Monthly Archives: September 2016

How to Respond to Negativity Like a Boss!

Andra Miclaus - Account Executive

Andra Miclaus – Account Executive

A bowl of sweets sparked political outrage this week on Twitter when Donald Trump Jr compared ‘poisoned’ Skittles with Syrian refugees.

The US Presidential hopeful’s son came up with a ‘bright’ analogy for immigration control and shared it with the digital world. He tweeted a photo of a bowl of Skittles with the words: “If I had a bowl of Skittles and I told you just three would kill you. Would you take a handful? That’s our Syria refugee problem”.

Source: The Guardian

Source: The Guardian

Wrigley, which owns the Skittles brand, was not impressed with the comparison and soon released the perfect response:

“Thanks for reaching out. Here is our response:

“Skittles are candy. Refugees are people. We don’t feel it’s an appropriate analogy. We will respectfully refrain from further commentary as anything we say could be misinterpreted as marketing”, said Michelle Green U.S Marketing Communications Manager.

The photographer of the most famous bowl of Skittles on the internet also came out, telling BBC that he was a refugee. He started his response by saying that Donald Trump Jr had committed copywright infringement.

“This was not done with my permission, I don’t support his politics and I would never take his money to use it,” UK resident David Kittos told the BBC.

On Skittles’ part, this is a great example of crisis management. Not only was it quick to respond, which is the golden rule when dealing with negative press, its response was sharp, to the point and with a human touch nonetheless.

The team behind the brand surely thought their reaction through very well, in a way to prevent it from being taken out of context and leaving very little room for reinterpretation.

At Acceleris we enjoy seeing companies that work hard on building a consumer-friendly brand and promoting their products creatively. I’m sure we all remember the ‘Feel the Rainbow’ campaign by Skittles. Sweet companies especially have to work twice as hard these days to deal with crises ranging from new sugar tax laws and health issues, to unwanted attention from the offspring of controversial candidates for the US Presidency.

If you’d like to ask our team of experts about how to promote and protect your brand in times of crises, give us a call on 0845 456 7251 and we’ll be happy to help.

What’s in a Name? How VW Dealers Can Protect Their Reputation Following the Emissions Scandal

Louise Vaughan, Managing Director

Louise Vaughan, Managing Director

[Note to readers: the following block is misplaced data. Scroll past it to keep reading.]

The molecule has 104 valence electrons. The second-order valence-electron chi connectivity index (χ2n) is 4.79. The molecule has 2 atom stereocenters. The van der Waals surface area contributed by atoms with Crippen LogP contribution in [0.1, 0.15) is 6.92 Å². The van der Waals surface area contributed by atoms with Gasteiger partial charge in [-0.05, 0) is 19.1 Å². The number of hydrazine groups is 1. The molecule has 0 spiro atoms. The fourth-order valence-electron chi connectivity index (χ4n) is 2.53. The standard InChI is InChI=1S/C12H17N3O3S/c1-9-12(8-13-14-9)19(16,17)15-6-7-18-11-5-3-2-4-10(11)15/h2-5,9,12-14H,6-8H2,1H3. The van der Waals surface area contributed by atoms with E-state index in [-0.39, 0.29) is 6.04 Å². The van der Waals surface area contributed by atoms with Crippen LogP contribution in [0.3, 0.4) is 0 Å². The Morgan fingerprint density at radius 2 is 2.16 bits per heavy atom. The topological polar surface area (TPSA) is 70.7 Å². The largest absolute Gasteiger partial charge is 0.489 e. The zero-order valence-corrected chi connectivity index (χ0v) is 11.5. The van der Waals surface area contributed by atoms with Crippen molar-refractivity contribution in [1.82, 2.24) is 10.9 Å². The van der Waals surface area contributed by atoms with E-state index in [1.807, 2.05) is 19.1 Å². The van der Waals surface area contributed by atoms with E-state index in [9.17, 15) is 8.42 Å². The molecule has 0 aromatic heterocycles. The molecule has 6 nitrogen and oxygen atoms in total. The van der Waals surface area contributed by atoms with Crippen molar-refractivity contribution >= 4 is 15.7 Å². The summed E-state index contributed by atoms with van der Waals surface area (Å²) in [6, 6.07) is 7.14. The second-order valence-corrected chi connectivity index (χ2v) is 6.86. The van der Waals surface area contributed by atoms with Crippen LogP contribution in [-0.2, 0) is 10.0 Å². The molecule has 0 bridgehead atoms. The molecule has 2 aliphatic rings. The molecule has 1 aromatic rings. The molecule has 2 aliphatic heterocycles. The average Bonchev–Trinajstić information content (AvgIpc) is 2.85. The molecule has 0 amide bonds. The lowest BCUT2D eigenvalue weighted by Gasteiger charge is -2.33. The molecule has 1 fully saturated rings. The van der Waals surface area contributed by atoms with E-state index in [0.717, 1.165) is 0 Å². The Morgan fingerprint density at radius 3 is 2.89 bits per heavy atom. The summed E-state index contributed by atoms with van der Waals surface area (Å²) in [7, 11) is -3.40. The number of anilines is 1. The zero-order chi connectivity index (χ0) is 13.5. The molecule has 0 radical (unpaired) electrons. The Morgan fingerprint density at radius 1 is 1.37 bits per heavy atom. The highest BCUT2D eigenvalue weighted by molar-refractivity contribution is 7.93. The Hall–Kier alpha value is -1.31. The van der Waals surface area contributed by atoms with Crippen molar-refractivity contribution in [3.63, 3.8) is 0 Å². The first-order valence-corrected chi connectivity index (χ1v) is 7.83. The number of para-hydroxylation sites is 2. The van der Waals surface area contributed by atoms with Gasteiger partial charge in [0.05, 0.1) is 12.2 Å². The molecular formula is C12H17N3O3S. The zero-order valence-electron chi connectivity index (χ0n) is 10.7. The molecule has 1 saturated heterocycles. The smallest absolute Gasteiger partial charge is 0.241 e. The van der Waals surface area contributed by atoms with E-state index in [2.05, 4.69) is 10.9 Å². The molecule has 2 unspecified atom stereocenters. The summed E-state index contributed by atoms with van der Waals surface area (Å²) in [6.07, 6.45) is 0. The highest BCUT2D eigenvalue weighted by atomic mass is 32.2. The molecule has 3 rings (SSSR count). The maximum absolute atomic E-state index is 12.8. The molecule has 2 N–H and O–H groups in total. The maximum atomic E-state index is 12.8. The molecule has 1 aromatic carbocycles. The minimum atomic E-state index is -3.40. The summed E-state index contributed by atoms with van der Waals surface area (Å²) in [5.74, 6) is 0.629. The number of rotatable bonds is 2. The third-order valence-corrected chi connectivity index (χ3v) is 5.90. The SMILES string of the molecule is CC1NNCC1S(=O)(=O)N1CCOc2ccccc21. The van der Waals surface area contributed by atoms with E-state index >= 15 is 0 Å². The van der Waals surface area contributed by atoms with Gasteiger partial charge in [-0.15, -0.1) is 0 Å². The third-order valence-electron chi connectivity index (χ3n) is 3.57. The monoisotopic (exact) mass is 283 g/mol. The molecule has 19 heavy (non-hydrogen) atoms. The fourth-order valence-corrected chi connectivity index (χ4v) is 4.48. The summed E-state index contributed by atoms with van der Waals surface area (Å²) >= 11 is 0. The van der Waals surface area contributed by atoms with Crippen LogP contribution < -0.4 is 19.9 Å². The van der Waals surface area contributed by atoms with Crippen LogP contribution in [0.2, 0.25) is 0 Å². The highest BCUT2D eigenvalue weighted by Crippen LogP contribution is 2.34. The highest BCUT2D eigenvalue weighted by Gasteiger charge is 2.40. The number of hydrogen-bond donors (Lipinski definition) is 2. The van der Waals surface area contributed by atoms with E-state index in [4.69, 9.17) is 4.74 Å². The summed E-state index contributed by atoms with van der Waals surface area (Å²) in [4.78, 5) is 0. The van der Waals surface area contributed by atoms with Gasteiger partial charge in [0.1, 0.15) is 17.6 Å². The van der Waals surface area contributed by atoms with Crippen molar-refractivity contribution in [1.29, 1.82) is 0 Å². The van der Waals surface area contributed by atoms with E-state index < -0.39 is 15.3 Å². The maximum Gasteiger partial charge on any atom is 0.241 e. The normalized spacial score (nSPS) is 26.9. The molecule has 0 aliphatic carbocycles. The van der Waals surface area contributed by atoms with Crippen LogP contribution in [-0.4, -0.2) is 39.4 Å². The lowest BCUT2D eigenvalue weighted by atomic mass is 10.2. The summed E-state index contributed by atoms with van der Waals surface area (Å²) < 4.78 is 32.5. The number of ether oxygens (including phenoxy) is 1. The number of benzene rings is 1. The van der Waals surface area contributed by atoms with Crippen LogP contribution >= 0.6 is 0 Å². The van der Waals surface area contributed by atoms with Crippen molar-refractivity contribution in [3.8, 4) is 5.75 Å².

On 18 September 2015, Volkswagen’s corporate reputation went up in a puff of smoke. Twelve months on and the global ‘dieselgate’ scandal continues to unravel in what is arguably the biggest reputational crisis to have ever hit motor manufacturing.

The scandal, which erupted a year ago this week initially in the USA, revealed ‘the people’s car’  makers had been using software in 11.5m vehicles worldwide to lower emissions of nitrogen oxide in lab testing. Real world emissions were much, much higher.

Just last week Volkswagen faced new claims from Brussels that it had broken consumer protection laws in 20 European countries by marketing cars at the centre of the scandal as ‘green’. EU justice commissioner Vera Jourova is urging national authorities to rally and punish VW for breaching the EU’s “unfair commercial practices directive” which aims to prevent misleading advertising in many EU nations.

In the UK, the Daily Telegraph labelled Volkswagen as the ‘Lance Armstrong of the Motor Industry’. VW dealers are now faced with fixing the 1.2 million cars set for recall. For some, this could mean gridlocked service departments blocked with warranty work delivering minimal financial benefit. The impact of this on the bottom line is easy to measure – but how do you attach a value to the impact on dealer reputation?

For Volkswagen itself the impact of the tsunami of scandal was immediate. The ‘people’s car’ that had successfully built its brand on the pillars of engineering excellence, quality and reliability lost a third of its value in two days – a staggering €25bn. A year on, whilst Volkswagen continues to dominate the UK market along with Ford and Vauxhall, August figures revealed a continuing decline in market share, sliding by nearly 10 per cent to a low of 7.7 per cent.

So what is the value of corporate reputation? According to research by BDO LLP and the Quoted Companies Alliance, the reputational value of all UK listed companies is worth £1.7 trillion. Based on sales impact, share price and employee morale, it found small and mid-cap businesses attach 28 per cent of their value directly to reputation. This compares with the 2015 UK Reputation Dividend Report, which indicated that 30 per cent of the market value of the FTSE 100 is attributable to reputation.

As the full ramifications of the scandal continue to unravel, even twelve months on the full impact on consumer and investor trust is still to be fully determined. What’s clear is that not only the manufacturer – but the dealership network will be under the microscope for some time yet. And it’s the dealer that presents the human face of the brand and has the closest relationship with the customer.

So, whilst VW continues to deal with the fall-out from the crisis, what lessons can be learned by all dealers in how they can best protect their own businesses from a similar reputational and commercial fate?

  1. Have a Plan

When the proverbial hits the fan, having a crisis plan already in place will help you manage and minimise the impact.  A crisis by its very nature will be unexpected in timing and specific detail. However, there are fundamental principles to handling any crisis that should be followed. Work through scenarios and lines to take but also the communications channels and spokespeople you’ll use – matching these with the severity of the situation. The age of 24/7 media and advent of citizen journalism means stories can appear online within minutes of an incident happening so you need to be seen to be quick and slick with your response. Factor in all your media channels – direct customer communications, dealership, web and social.